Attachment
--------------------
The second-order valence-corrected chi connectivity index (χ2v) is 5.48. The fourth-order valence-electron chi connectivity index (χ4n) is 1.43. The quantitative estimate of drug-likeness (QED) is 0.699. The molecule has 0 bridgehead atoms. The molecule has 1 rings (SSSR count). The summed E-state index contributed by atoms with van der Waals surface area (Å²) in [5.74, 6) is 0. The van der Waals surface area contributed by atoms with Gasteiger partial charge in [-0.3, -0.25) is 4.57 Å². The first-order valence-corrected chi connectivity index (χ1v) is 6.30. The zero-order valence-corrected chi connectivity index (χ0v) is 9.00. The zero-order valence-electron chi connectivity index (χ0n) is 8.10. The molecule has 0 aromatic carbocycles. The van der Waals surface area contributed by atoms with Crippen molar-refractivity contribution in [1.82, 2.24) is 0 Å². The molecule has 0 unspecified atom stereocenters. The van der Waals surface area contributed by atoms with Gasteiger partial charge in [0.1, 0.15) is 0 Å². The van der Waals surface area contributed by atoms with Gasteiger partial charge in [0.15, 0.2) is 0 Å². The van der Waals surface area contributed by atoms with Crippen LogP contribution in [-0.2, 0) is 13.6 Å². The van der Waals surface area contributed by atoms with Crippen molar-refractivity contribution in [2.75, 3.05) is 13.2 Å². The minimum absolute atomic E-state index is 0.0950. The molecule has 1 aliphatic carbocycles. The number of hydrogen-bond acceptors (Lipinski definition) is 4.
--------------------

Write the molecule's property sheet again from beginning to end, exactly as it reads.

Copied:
The second-order valence-corrected chi connectivity index (χ2v) is 5.48. The fourth-order valence-electron chi connectivity index (χ4n) is 1.43. The quantitative estimate of drug-likeness (QED) is 0.699. The molecule has 0 bridgehead atoms. The molecule has 1 rings (SSSR count). The summed E-state index contributed by atoms with van der Waals surface area (Å²) in [5.74, 6) is 0. The van der Waals surface area contributed by atoms with Gasteiger partial charge in [-0.3, -0.25) is 4.57 Å². The first-order valence-corrected chi connectivity index (χ1v) is 6.30. The zero-order valence-corrected chi connectivity index (χ0v) is 9.00. The zero-order valence-electron chi connectivity index (χ0n) is 8.10. The molecule has 0 aromatic carbocycles. The van der Waals surface area contributed by atoms with Crippen molar-refractivity contribution in [1.82, 2.24) is 0 Å². The molecule has 0 unspecified atom stereocenters. The van der Waals surface area contributed by atoms with Gasteiger partial charge in [0.1, 0.15) is 0 Å². The van der Waals surface area contributed by atoms with Gasteiger partial charge in [0.15, 0.2) is 0 Å². The van der Waals surface area contributed by atoms with Crippen LogP contribution in [-0.2, 0) is 13.6 Å². The van der Waals surface area contributed by atoms with Crippen molar-refractivity contribution in [2.75, 3.05) is 13.2 Å². The minimum absolute atomic E-state index is 0.0950. The molecule has 1 aliphatic carbocycles. The number of hydrogen-bond acceptors (Lipinski definition) is 4.